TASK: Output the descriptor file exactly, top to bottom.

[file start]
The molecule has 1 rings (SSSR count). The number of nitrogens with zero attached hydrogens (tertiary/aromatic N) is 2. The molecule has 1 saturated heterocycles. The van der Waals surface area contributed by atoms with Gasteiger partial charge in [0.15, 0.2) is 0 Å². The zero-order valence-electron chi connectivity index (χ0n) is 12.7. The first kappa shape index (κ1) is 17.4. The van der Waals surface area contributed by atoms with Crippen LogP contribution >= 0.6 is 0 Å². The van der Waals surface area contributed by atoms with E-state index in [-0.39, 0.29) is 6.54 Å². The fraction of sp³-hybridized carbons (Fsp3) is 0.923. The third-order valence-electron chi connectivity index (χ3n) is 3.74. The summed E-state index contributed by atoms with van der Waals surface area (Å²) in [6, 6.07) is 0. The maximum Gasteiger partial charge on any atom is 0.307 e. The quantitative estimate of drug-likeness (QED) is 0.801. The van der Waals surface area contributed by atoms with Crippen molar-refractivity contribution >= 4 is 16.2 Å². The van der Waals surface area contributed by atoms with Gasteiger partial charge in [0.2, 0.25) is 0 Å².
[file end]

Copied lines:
The molecule has 1 rings (SSSR count). The number of nitrogens with zero attached hydrogens (tertiary/aromatic N) is 2. The molecule has 1 saturated heterocycles. The van der Waals surface area contributed by atoms with Gasteiger partial charge in [0.15, 0.2) is 0 Å². The zero-order valence-electron chi connectivity index (χ0n) is 12.7. The first kappa shape index (κ1) is 17.4. The van der Waals surface area contributed by atoms with Crippen LogP contribution >= 0.6 is 0 Å². The van der Waals surface area contributed by atoms with E-state index in [-0.39, 0.29) is 6.54 Å². The fraction of sp³-hybridized carbons (Fsp3) is 0.923. The third-order valence-electron chi connectivity index (χ3n) is 3.74. The summed E-state index contributed by atoms with van der Waals surface area (Å²) in [6, 6.07) is 0. The maximum Gasteiger partial charge on any atom is 0.307 e. The quantitative estimate of drug-likeness (QED) is 0.801. The van der Waals surface area contributed by atoms with Crippen molar-refractivity contribution >= 4 is 16.2 Å². The van der Waals surface area contributed by atoms with Gasteiger partial charge in [0.2, 0.25) is 0 Å².